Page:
So now I’m confused. Is it worthwhile implementing the hassle that is CSRF protection, including the potential slowdown in speed of response from the solution (a paramount concern in a mobile app) for a situation that¬†might happen.

When I’m writing ABAP code, I’m happy to trade away performance of the code for ease of maintenance. I don’t use pointers (field symbols) to loop over data that I do not intend to change, because some fool could come along later and accidentally do just that. If I instead use a work area, there isn’t that risk.

So in some respects I already do work that makes the solution slower to ensure lower risk, so shouldn’t I just do the CSRF thingy?

However, it is the reason for the risk – I don’t trust that the people maintaining the code after I leave will understand what I have done in my implementation of CSRF protection and won’t¬†make a mistake. Even if I’m using UI5 in my application to update my SAP system, will they¬†remember to call the refreshSecurityToken method every time before a PUT, POST or DELETE? Will they test it? Will they let the session expire in the testing so that they actually need to call the refreshSecurityToken method? I really hope so, but I doubt it. I see applications going into error and data not being updated when it should have been, because of “needless” CSRF protection.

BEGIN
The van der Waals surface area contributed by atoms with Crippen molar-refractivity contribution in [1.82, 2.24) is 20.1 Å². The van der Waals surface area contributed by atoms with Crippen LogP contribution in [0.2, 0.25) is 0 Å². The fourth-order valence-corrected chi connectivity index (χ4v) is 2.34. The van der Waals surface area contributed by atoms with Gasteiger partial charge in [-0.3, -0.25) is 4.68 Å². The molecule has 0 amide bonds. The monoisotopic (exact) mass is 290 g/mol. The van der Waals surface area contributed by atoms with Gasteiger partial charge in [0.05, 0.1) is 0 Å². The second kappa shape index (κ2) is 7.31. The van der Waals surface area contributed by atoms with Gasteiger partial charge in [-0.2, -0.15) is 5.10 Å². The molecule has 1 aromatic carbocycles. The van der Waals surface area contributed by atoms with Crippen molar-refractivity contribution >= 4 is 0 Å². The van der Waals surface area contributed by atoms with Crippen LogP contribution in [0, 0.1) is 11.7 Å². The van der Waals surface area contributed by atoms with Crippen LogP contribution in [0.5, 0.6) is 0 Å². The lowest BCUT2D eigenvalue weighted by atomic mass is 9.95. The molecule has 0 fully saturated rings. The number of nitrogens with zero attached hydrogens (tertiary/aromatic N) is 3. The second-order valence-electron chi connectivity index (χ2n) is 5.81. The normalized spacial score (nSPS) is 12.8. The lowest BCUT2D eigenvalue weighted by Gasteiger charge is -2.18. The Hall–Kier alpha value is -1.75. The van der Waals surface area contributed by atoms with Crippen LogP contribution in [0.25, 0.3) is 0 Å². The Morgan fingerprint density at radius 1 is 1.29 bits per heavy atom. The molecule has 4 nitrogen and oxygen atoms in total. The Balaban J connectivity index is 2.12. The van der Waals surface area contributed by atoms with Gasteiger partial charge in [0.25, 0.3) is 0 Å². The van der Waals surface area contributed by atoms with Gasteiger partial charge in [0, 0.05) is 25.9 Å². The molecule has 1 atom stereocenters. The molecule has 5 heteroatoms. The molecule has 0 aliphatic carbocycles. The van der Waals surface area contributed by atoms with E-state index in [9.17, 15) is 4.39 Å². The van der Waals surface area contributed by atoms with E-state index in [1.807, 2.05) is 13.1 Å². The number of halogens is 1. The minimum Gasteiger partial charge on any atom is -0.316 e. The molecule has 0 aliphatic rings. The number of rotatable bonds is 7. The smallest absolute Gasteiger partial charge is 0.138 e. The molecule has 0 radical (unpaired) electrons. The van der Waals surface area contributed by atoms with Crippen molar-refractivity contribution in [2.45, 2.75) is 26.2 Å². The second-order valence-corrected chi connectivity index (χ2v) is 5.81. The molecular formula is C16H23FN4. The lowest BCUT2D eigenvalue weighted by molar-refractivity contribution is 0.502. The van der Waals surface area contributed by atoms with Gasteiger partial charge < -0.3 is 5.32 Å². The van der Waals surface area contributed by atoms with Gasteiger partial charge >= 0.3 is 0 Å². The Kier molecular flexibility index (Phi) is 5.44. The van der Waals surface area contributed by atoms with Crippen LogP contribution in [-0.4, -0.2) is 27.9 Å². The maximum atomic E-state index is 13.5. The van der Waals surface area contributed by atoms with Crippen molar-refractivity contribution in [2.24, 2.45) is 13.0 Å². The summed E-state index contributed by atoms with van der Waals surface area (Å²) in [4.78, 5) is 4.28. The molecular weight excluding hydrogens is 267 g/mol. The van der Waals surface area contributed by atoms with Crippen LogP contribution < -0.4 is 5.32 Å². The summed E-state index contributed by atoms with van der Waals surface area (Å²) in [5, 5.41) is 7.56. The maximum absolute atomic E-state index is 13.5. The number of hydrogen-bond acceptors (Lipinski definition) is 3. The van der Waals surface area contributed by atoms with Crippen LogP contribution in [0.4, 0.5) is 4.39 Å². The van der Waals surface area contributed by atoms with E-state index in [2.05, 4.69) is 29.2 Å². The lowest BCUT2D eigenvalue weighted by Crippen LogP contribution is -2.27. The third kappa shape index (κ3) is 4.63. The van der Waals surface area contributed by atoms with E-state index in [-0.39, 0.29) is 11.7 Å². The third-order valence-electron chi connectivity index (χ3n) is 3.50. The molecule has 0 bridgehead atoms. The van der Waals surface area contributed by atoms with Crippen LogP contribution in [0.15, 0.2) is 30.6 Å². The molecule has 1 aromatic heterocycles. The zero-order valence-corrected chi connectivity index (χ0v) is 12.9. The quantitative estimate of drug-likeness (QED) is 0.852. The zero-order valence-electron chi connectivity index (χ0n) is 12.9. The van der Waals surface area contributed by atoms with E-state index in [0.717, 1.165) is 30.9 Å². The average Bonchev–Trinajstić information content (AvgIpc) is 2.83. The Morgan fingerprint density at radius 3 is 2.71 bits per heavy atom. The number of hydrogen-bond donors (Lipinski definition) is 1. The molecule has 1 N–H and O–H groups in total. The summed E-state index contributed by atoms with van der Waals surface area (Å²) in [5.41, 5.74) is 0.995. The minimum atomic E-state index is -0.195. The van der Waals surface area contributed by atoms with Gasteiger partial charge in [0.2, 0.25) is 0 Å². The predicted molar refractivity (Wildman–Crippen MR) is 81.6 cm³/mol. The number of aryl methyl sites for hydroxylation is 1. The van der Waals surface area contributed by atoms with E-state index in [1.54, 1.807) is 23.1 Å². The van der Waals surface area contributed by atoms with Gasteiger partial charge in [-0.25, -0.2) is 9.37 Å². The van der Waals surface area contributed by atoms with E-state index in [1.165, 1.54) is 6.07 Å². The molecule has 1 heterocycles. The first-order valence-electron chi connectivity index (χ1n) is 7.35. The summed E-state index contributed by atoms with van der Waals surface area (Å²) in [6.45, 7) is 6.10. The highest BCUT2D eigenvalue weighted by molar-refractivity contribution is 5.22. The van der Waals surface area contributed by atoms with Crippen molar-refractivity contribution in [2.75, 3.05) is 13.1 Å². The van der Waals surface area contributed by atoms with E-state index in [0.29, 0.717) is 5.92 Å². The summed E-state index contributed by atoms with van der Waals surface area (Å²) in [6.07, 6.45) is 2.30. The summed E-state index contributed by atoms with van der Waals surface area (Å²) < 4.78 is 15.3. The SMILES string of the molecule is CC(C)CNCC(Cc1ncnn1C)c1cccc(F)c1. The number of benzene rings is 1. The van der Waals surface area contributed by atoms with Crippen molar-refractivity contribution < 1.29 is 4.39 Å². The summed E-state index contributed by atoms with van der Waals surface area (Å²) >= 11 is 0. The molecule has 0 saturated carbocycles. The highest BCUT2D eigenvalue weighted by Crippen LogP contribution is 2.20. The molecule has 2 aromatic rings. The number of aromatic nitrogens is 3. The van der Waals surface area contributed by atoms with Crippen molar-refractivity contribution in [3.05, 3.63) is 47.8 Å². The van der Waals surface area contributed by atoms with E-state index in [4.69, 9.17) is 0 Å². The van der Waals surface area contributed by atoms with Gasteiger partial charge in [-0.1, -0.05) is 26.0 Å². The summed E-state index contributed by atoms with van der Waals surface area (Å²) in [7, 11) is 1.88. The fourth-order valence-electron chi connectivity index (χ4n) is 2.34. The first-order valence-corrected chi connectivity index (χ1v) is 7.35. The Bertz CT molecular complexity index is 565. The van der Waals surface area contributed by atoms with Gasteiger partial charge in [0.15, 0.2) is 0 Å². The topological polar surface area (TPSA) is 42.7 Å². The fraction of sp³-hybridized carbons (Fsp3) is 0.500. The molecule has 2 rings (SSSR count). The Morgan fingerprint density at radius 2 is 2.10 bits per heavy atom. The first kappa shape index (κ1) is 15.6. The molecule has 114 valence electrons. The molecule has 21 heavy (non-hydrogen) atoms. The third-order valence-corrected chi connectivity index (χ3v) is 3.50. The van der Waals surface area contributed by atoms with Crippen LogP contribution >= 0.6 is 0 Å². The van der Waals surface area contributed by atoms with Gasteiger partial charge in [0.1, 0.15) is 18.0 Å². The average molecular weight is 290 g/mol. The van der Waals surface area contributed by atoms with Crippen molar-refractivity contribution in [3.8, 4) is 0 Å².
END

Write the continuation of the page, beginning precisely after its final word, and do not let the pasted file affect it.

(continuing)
weighing Dodgy Code vs Browser Bug risks

weighing Dodgy Code vs Browser Bug risks

So what I see is this: Security in enterprise is paramount, Gateway is enterprise software, it needs to be secure. So SAP made it so, even if it hasn’t really made a big difference or fixed any known security holes. But, “just in case”. However, custom code (and even standard code ūüėČ ) will have bugs, ones that rely on sessions timing out are particularly hard to test and will get through. The risk to your Gateway based mobile app is greater by having CSRF protection enabled than it is to your data being maliciously hacked through zero-day exploits. But I guess it depends on what that data is ūüôā .

</rant>

OK, one final bit…

<rant>

Given that I might not actually be using my Gateway for a UI app but for machine to machine transactions, would it PLEASE be possible that if I provide a valid authentication header in the PUT/POST/DELETE that we ignore the CSRF thingy? If I can somehow come up with a valid auth header, then we aren’t protecting anything with a CSRF token, we’re just making transactions slower by requiring multiple round trips that shouldn’t be needed.

</rant>

I feel better now. ūüôā